At the time, according to Blackburn, she was “heavily pregnant.” The adjectives applied to the young Supayalat are fairly consistent across histories: vain, domineering, vindictive, unforgiving, imperious, beautiful, ignorant, passionate, determined, childish. When she became old and contrite, the adjectives change to calm, affable, pitiable. She pleaded with one visitor to give her a loan, evidently to support her donations to religious organizations. Her teeth had fallen out. She fed dogs. Only a smattering of Burmese nationalists saw her as a legitimate representative of her country. And though her funeral was appropriately extravagant, her tomb was neglected following the independence of Burma in 1948. It was she, and not Thibaw, who reigned. In 1882, says Blackburn, she assumed full control over the government of Upper Burma, and her rule was described as “sharp as a razor.” Thibaw was young, inexperienced, effete.

According to one of Supayalat’s maids of honor, “No one could stand against her when she was angry … It were better to face a tigress. Every one bent and shivered before her, and whatever orders she gave were carried out. The King was but a foolish school-boy before her.” In the portrait of Supayalat, the King is sitting beside her. He is plump. His left eye betrays fear, his right eye vacuity, and he almost seems to be leaning on Supayalat for support.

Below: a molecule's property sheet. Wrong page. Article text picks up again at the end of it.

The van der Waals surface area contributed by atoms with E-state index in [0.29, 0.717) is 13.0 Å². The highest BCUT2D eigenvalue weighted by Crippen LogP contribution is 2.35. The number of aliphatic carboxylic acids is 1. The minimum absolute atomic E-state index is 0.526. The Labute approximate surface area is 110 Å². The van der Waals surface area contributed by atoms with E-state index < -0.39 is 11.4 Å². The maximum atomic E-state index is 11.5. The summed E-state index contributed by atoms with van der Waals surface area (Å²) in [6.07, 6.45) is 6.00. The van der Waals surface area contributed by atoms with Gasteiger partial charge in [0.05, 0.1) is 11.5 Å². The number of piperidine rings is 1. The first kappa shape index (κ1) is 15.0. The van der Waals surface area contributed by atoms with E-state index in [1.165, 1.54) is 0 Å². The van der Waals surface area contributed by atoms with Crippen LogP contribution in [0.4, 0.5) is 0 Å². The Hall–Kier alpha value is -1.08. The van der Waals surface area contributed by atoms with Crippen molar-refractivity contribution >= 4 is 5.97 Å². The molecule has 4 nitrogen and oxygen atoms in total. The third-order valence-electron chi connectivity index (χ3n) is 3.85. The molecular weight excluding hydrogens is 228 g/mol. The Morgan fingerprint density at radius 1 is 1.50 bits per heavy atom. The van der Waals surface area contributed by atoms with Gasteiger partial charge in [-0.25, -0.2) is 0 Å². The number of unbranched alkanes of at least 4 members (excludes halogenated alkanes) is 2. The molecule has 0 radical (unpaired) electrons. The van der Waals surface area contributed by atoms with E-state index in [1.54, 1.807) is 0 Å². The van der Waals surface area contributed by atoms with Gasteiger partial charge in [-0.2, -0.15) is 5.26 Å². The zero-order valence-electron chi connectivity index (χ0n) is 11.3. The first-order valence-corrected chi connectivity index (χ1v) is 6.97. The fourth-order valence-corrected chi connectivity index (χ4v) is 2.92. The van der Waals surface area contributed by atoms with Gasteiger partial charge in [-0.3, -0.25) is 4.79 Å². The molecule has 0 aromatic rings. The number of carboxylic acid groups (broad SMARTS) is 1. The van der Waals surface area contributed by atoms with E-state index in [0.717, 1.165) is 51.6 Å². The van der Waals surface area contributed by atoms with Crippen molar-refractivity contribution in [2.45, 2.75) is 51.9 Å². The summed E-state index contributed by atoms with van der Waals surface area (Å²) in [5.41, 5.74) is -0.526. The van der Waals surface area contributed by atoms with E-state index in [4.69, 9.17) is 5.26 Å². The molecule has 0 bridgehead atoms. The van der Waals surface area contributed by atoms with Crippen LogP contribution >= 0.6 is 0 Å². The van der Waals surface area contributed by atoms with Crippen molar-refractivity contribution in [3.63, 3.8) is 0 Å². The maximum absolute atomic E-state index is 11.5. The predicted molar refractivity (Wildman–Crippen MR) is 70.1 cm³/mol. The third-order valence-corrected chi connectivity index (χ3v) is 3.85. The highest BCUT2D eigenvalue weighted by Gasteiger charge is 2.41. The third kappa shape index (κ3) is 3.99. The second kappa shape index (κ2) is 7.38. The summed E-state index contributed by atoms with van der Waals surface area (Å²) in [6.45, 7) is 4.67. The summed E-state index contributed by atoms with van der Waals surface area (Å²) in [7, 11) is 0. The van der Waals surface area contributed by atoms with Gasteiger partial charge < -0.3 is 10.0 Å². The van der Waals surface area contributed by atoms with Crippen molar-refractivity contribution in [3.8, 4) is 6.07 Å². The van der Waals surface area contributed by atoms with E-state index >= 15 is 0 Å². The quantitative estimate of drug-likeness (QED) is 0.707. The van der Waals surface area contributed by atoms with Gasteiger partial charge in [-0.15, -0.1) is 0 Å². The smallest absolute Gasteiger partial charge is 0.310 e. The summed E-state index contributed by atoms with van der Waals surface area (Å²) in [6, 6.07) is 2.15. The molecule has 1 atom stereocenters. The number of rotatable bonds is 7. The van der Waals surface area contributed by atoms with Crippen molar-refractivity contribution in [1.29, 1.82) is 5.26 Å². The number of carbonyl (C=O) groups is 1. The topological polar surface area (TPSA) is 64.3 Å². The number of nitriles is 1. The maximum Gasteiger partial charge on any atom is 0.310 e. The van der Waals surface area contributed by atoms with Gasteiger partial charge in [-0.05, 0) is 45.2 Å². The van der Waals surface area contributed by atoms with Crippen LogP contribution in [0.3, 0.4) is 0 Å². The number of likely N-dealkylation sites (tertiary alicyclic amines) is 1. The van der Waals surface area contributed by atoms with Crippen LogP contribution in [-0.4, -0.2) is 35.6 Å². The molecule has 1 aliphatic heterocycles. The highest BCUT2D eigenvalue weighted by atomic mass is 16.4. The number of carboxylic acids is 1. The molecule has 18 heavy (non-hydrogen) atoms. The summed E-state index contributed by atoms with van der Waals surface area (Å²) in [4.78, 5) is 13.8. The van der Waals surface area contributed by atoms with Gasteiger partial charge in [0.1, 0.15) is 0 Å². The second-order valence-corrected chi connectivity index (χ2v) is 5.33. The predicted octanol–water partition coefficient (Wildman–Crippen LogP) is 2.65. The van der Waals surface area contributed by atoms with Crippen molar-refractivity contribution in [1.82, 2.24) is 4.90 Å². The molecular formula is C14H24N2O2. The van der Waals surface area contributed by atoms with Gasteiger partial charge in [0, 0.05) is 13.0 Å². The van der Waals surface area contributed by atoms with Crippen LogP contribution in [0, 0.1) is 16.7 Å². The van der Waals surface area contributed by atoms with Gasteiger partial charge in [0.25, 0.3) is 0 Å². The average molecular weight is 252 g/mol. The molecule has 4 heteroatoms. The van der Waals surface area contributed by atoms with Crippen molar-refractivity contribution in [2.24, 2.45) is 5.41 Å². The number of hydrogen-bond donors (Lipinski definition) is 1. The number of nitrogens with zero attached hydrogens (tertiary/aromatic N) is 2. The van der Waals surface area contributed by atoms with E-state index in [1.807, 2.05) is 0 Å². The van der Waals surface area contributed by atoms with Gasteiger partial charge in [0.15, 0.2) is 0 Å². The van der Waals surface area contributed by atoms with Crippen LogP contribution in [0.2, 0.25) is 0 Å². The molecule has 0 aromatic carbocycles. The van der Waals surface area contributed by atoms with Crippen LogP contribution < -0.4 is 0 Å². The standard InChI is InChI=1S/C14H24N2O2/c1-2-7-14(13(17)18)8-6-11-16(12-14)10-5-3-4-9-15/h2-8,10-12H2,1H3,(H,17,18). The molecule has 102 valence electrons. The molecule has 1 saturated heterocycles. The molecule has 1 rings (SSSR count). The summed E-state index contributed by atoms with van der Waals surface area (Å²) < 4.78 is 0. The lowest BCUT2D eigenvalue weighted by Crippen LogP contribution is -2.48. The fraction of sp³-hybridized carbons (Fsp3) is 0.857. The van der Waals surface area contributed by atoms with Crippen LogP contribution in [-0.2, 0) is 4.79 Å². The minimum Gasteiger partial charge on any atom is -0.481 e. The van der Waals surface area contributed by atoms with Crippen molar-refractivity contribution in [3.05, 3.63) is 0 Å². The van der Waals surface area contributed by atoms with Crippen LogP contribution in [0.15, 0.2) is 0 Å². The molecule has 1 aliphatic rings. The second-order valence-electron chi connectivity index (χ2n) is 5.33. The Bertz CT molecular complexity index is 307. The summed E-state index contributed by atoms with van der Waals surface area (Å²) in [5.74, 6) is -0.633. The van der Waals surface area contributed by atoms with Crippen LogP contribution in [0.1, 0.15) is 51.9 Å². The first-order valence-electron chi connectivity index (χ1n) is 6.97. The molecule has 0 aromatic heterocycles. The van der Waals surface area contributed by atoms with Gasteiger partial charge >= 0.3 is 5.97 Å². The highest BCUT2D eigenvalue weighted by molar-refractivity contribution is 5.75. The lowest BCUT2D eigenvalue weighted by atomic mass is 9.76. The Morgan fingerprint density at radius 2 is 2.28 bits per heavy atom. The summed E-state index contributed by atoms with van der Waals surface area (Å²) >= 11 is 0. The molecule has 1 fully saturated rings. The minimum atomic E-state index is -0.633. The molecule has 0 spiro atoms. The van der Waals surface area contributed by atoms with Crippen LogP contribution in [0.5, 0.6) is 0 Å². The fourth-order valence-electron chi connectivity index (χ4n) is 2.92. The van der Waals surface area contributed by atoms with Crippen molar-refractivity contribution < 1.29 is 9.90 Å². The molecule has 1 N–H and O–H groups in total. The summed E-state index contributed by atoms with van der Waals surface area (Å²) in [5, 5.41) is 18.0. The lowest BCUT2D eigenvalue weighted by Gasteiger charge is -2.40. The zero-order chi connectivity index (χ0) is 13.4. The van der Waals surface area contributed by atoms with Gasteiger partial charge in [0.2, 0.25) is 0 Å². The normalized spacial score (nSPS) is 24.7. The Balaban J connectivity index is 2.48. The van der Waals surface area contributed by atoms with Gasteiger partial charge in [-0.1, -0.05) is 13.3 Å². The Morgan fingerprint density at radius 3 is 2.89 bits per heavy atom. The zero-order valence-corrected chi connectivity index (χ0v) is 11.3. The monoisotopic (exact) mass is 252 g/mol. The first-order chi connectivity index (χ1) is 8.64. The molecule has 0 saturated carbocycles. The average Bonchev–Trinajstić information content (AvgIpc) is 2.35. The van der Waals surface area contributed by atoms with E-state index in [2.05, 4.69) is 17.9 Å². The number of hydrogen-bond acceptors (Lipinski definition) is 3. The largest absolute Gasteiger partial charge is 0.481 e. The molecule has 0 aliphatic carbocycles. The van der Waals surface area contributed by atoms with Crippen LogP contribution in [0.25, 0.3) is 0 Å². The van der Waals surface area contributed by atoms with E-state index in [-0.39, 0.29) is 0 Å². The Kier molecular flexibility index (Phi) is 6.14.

Historians tend to portray him as a drunkard, with a particular fondness for derivatives of the grape. Supposedly he was intoxicated when his relatives were dragged out of inhumane prison cells, strangled, clubbed to death, and trod into the ground—sometimes while still alive—by reluctant elephants. According to Lord Dufferin, Viceroy, when Supayalat “lifted up her finger the whole city trembled.” Supayalat’s ferocity and impertinence were apparent from the very beginning of her reign, if not her life. One historian claimed, for example, that as a child Supayalat enjoyed dismembering birds. This may be nothing more than the hyperbole and distortion often used by the English to discredit their enemies. But maybe not. Later, Supayalat would displace Thibaw’s Chief Queen Supayagyi by assorted intrigues.

After their wedding, Supayalat defied her mother and stayed in Thibaw’s quarters, and thereafter she did everything in her power to prevent him from taking on new wives and concubines, de rigueur for a Burmese monarch. When a certain Myoza of Yanaung urged Thibaw to take the 17-year-old Mi Hkin-gyi as his minor wife, Supayalat had both the Pandarus and the would-be Cressida executed, and she treated similarly any maid of honor that happened to catch Thibaw’s eye. She also believed that her son’s nurse had poisoned him; the nurse’s fate was thereby sealed. “If she liked you,” said a Mandalay abbot, “she loved you; if she hated you, she killed you.” Murder was not her only weapon. On one occasion she told the famously moderate and competent minister Kin Wun Mingyi that he was acting like a woman, and she even sent him a set of woman’s clothes. Apparently this is the gravest of insults to Burmese manhood.